stories, photos, anecdotes….. sharing the past
There are many towns and villages within the Parkes Shire LGA (local government area). There are also localities, places that have been named and are known to locals, but do not officially register as a town or village. The Troffs is one of the localities of the Parkes Shire and is still spoken of today. It wasn’t a town like Cookamidgera; or a village like Wongalea. However the memories of this place are still strong in many Parkes Shire residents.
According to Watts and Wright, The Troffs was originally a run.
The Troffs Run was first taken up by William Cummings (of “Clear Creek” near Bathust) in 1864 when he applied for a Crown Lease of all the vacant land between Trundle Lagoon and Mungery Runs (Application No.52 of August 1864).
As constituted at this time The Troffs consisted of 64,000 acres (or 100 sq. miles). It took its name from a large flat rock in which there was a depression shaped similarly to a watering trough. H.M. Beuzeville described this geographical feature:
‘The “trough” as [sic] about 2ft 6in (750mm) deep and 4ft 6in (1450mm) long with battered sides, the bottom being about 2ft (600mm) square. The stones from out of this hole which had been loosened by the action of [water] continually percolating through the crevices were standing some 2ft (600mm) from the edge. The supposition being that it had been lifted out of [the trough] by aboriginals in the past. It was an unwritten law of the stockmen and shepherds, and later, boundary riders that this trough should be kept clear of rubbish, as a few points of rain falling would cause it to overflow with water, and man, horse and dog could obtain a drink when other surface water had evaporated.’
Source: J.P. Watts & C.F. Wright (1987) pp.20-21
Sadly The Troffs rock was a victim of progress, as Watts and Wright attest to:
Unfortunately this rock stood at the base of a basalt hill which was quarried when the railway line was being constructed through the area and the original “Troughs” were destroyed.
Source: J.P. Watts & C.F. Wright (1987) p.21
While the actual trough was destroyed, the station name continued long after. Today it is still listed as a farm name on the Parkes Shire Council list of properties.
Watts & Wright noted that:
Cummings made no attempt to fence or make improvements upon “The Troffs” Holding using it only to pasture sheep in favourable seasons. The area basically became a no-mans land, being used by various stockholders to spell their river country in the winter months. Horse and kangaroo shooters also did good business in the area until the country was enclosed by wire fences.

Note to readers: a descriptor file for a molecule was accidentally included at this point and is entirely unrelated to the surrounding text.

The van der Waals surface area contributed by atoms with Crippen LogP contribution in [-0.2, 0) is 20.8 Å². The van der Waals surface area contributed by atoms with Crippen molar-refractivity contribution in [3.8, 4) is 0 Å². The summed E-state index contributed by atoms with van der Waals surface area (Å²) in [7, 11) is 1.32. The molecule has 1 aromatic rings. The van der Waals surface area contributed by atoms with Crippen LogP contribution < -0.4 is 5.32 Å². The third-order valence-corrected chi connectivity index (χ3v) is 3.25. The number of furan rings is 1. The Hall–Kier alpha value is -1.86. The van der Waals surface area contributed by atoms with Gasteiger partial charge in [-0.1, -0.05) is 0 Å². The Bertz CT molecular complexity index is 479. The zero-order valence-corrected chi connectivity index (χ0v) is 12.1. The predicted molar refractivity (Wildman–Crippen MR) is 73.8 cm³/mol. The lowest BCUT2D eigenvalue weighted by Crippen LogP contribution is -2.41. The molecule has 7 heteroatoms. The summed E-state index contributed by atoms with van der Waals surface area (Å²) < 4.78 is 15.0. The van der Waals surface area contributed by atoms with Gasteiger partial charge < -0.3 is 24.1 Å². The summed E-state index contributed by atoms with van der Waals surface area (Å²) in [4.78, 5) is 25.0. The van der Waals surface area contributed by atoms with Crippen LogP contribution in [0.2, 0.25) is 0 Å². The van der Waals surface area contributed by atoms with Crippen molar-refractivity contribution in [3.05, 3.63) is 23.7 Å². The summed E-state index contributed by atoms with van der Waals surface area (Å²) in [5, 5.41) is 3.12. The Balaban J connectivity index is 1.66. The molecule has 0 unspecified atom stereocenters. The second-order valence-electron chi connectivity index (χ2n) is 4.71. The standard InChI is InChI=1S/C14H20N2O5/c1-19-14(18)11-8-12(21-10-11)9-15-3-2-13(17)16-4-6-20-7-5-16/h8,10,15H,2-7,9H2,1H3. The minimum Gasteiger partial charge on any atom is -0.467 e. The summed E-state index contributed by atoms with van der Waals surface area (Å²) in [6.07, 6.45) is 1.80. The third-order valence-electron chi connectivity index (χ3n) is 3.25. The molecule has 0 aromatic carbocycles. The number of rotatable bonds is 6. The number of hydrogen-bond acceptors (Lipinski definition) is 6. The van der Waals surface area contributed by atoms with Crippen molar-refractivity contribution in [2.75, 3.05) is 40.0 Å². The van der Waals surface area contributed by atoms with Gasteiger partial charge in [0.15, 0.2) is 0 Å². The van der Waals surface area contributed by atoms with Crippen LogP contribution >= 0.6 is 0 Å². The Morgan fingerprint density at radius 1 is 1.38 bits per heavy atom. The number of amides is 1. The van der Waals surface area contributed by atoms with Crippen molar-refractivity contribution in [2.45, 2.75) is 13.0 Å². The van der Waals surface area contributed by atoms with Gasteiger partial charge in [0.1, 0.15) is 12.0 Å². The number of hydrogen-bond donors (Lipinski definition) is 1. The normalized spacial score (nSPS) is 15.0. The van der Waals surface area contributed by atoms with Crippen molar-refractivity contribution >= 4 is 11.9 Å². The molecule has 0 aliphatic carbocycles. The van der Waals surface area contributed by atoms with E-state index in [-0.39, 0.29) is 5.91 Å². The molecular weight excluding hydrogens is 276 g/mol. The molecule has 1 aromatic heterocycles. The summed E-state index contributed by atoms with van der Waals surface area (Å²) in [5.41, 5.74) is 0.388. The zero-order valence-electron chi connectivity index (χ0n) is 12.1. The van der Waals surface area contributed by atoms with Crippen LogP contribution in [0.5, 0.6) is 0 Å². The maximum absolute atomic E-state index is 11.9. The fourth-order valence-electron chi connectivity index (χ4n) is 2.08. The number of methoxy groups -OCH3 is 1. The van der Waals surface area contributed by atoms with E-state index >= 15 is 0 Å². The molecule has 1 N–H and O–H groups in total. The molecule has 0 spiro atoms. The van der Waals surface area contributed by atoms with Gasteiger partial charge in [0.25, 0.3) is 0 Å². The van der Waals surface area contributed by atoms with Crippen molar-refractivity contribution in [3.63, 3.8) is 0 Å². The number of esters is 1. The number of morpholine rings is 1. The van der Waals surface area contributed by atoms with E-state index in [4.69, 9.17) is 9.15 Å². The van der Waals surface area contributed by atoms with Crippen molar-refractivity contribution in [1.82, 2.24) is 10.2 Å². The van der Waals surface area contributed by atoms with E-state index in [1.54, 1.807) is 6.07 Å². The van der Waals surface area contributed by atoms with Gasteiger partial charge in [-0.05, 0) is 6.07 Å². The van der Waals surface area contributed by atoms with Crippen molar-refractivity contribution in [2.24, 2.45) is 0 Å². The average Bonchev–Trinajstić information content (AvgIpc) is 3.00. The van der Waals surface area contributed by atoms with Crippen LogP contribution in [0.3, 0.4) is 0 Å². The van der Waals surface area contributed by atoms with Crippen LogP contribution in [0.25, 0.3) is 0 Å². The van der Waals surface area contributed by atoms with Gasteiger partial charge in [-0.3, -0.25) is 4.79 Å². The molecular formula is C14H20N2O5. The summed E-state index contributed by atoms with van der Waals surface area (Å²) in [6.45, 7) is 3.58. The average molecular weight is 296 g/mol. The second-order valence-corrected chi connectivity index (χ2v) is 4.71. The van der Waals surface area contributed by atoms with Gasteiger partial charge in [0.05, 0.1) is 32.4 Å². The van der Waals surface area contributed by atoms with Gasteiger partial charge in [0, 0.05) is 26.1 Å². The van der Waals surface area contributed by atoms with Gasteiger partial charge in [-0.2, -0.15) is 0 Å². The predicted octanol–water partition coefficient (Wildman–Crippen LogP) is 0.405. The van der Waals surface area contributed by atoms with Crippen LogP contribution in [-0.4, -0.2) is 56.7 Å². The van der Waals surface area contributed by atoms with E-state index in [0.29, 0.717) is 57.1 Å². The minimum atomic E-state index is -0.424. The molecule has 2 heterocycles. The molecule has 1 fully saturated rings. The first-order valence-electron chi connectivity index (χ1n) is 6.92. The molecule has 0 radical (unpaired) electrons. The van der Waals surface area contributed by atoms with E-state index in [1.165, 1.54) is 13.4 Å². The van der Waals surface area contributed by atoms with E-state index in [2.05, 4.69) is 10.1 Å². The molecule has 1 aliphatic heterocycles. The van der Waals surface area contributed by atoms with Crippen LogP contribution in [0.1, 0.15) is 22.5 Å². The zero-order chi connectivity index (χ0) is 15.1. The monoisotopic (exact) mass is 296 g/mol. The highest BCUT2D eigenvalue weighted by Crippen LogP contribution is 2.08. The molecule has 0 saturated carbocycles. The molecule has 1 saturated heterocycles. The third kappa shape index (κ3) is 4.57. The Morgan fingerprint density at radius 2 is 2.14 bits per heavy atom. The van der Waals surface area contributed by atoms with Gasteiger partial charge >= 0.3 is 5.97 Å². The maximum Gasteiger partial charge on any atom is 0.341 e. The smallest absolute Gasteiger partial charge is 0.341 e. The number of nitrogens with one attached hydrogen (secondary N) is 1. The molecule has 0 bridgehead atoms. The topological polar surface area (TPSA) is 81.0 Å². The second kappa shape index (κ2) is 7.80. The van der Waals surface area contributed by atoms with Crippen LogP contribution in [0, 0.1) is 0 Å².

The Troffs was eventually forfeited by Cummings for non-compliance with Land Regulations.
Source: J.P. Watts & C.F. Wright (1987) p.21
In March 1871, a resident of Young – Thomas Redfern Watt – purchased a five year lease on The Troffs from the Crown for nine hundred pounds ($1800) (Watts & Wright 1987 p.21). Watts & Wright claim that the run was now estimated to cover 100,000 acres and stretched from just north of present Trundle to the north of present Tullamore. Watts & Wright explain the further improvements that Thomas Redfern Watt made to The Troffs:
Watt, in conjunction with the holders of Burrawang and Coradgery, fenced the boundaries of the run with wire. A total of 64,000 acres were fenced and then divided by further wire fences into four paddocks. Watt then had tanks sunk in each paddock. These were excavated by pick, shovel and dray at a cost of 1/6 per cubic yard. The principal water supply for the station was The Troffs Tank which was situated where the present Troffs Silos are today. Watt erected an up-to-date woolshed at Boney’s Lagoon and 3,300 sheep were shorn in the first shearing season.
Source: J.P. Watts & C.F. Wright (1987) p.21
Watts & Wright report that Thomas Watt was involved in a buggy accident in 1878 at Gunningbland Station, incurring a fractured leg. While he was taken to Forbes to receive medical attention, Watts & Wright record that complications from the fracture resulted in Watt’s death.
According to Watts & Wright after the death of T.R. Watt ‘The Troffs’ station was
…sold to Webster and Laidley in 1879. In 1881 Thomas Laidley renewed the lease for the period 1.1.1881 to 31.12.1885 at a rental of 206 pounds ($412) per annum. By this time The Troffs Station totalled 130,000 acres. During this period the unfenced portion of the holding was surveyed and subsequently fenced and divided into another four paddocks with brush, drop and top rail fences.
Webster built a residence at Bullock Head Plain and erected a horse paddock, yards, men’s huts, store, stables etc He then applied for an I.P. (Improvement Purchase) of 320 acres surrounding these improvements. Laidley erected the original “Troffs Homestead” and applied for an I.P. of 640 acres. This 960 acres was the only land secured on the whole Troffs Holding.
Under the Lands Act of 1884 62,270 acres of The Troffs Pastoral Holding were resumed to be offered for selection leaving 65,520 acres as leasehold in 1885. On March 20, 1885 the Lease was transferred to The Australasian Mortgage Agency Co. Ltd as mortgagers for the Hutton Bros. The Hutton Bros held the Station for many years eventually selling to the Daryan Bros in 1901.
Source: J.P. Watts & C.F. Wright (1987) p.21
One other fact that Watts & Wright have recorded is that the Gobondry Hotel was established along the Forbes to Dandaloo Stock Route and first licenced in 1875. The Gobondry Hotel was a vital source to thirsty travellers but also supplied the needs of the many workers at surrounding stations such as The Troffs, Burra Burra and Melrose Plains. It was also a receiving station for mail and supplies bound for these properties.